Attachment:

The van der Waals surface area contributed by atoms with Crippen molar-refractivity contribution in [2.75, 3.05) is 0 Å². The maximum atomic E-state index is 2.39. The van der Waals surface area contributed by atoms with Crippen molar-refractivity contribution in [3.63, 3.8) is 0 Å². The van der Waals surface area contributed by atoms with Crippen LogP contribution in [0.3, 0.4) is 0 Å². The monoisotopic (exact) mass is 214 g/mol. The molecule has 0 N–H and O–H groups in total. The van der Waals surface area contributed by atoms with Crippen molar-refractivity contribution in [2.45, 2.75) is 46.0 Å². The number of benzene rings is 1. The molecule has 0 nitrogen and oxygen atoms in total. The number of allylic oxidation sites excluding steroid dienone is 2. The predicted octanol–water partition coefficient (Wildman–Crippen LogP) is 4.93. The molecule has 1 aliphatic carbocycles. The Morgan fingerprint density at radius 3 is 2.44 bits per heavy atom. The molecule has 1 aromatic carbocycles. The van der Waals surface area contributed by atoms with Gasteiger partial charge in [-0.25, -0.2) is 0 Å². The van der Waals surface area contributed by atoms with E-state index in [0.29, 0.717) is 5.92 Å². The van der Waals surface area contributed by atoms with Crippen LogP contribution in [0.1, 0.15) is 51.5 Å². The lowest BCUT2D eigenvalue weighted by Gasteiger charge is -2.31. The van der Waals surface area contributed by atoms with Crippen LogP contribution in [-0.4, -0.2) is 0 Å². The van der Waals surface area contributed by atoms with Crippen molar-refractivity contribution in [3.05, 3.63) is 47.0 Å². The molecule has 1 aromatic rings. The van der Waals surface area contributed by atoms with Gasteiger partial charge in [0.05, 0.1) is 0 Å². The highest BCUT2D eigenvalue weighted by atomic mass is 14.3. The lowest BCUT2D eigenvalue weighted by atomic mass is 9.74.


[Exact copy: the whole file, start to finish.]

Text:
The van der Waals surface area contributed by atoms with Crippen molar-refractivity contribution in [2.75, 3.05) is 0 Å². The maximum atomic E-state index is 2.39. The van der Waals surface area contributed by atoms with Crippen molar-refractivity contribution in [3.63, 3.8) is 0 Å². The van der Waals surface area contributed by atoms with Crippen LogP contribution in [0.3, 0.4) is 0 Å². The monoisotopic (exact) mass is 214 g/mol. The molecule has 0 N–H and O–H groups in total. The van der Waals surface area contributed by atoms with Crippen molar-refractivity contribution in [2.45, 2.75) is 46.0 Å². The number of benzene rings is 1. The molecule has 0 nitrogen and oxygen atoms in total. The number of allylic oxidation sites excluding steroid dienone is 2. The predicted octanol–water partition coefficient (Wildman–Crippen LogP) is 4.93. The molecule has 1 aliphatic carbocycles. The Morgan fingerprint density at radius 3 is 2.44 bits per heavy atom. The molecule has 1 aromatic carbocycles. The van der Waals surface area contributed by atoms with Gasteiger partial charge in [-0.25, -0.2) is 0 Å². The van der Waals surface area contributed by atoms with E-state index in [0.29, 0.717) is 5.92 Å². The van der Waals surface area contributed by atoms with Crippen LogP contribution in [0.1, 0.15) is 51.5 Å². The lowest BCUT2D eigenvalue weighted by Gasteiger charge is -2.31. The van der Waals surface area contributed by atoms with Crippen LogP contribution in [-0.4, -0.2) is 0 Å². The van der Waals surface area contributed by atoms with Crippen molar-refractivity contribution in [3.05, 3.63) is 47.0 Å². The molecule has 1 aromatic rings. The van der Waals surface area contributed by atoms with Gasteiger partial charge in [0.05, 0.1) is 0 Å². The highest BCUT2D eigenvalue weighted by atomic mass is 14.3. The lowest BCUT2D eigenvalue weighted by atomic mass is 9.74.